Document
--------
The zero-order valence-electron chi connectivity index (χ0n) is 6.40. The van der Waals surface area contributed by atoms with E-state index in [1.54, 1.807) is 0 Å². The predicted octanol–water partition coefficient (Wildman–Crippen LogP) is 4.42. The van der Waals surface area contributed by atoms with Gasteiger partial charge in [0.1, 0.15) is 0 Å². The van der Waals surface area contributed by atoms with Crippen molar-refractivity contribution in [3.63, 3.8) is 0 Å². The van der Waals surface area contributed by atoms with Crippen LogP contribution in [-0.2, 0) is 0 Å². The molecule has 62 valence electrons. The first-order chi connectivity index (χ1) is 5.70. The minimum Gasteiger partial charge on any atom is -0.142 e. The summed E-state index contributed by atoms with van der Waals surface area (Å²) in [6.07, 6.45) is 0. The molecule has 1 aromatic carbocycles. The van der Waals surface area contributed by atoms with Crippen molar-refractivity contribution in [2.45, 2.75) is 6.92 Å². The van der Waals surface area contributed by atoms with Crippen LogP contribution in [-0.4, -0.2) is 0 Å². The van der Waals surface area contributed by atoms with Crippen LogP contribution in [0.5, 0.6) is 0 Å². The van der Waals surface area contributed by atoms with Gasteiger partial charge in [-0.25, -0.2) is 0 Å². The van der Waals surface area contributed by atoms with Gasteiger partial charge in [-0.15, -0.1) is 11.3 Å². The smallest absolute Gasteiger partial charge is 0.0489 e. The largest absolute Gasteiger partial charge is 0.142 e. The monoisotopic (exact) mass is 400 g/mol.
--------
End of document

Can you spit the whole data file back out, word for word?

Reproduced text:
The zero-order valence-electron chi connectivity index (χ0n) is 6.40. The van der Waals surface area contributed by atoms with E-state index in [1.54, 1.807) is 0 Å². The predicted octanol–water partition coefficient (Wildman–Crippen LogP) is 4.42. The van der Waals surface area contributed by atoms with Gasteiger partial charge in [0.1, 0.15) is 0 Å². The van der Waals surface area contributed by atoms with Crippen molar-refractivity contribution in [3.63, 3.8) is 0 Å². The van der Waals surface area contributed by atoms with Crippen LogP contribution in [-0.2, 0) is 0 Å². The molecule has 62 valence electrons. The first-order chi connectivity index (χ1) is 5.70. The minimum Gasteiger partial charge on any atom is -0.142 e. The summed E-state index contributed by atoms with van der Waals surface area (Å²) in [6.07, 6.45) is 0. The molecule has 1 aromatic carbocycles. The van der Waals surface area contributed by atoms with Crippen molar-refractivity contribution in [2.45, 2.75) is 6.92 Å². The van der Waals surface area contributed by atoms with Crippen LogP contribution in [-0.4, -0.2) is 0 Å². The van der Waals surface area contributed by atoms with Crippen LogP contribution in [0.5, 0.6) is 0 Å². The van der Waals surface area contributed by atoms with Gasteiger partial charge in [-0.25, -0.2) is 0 Å². The van der Waals surface area contributed by atoms with Gasteiger partial charge in [-0.15, -0.1) is 11.3 Å². The smallest absolute Gasteiger partial charge is 0.0489 e. The largest absolute Gasteiger partial charge is 0.142 e. The monoisotopic (exact) mass is 400 g/mol.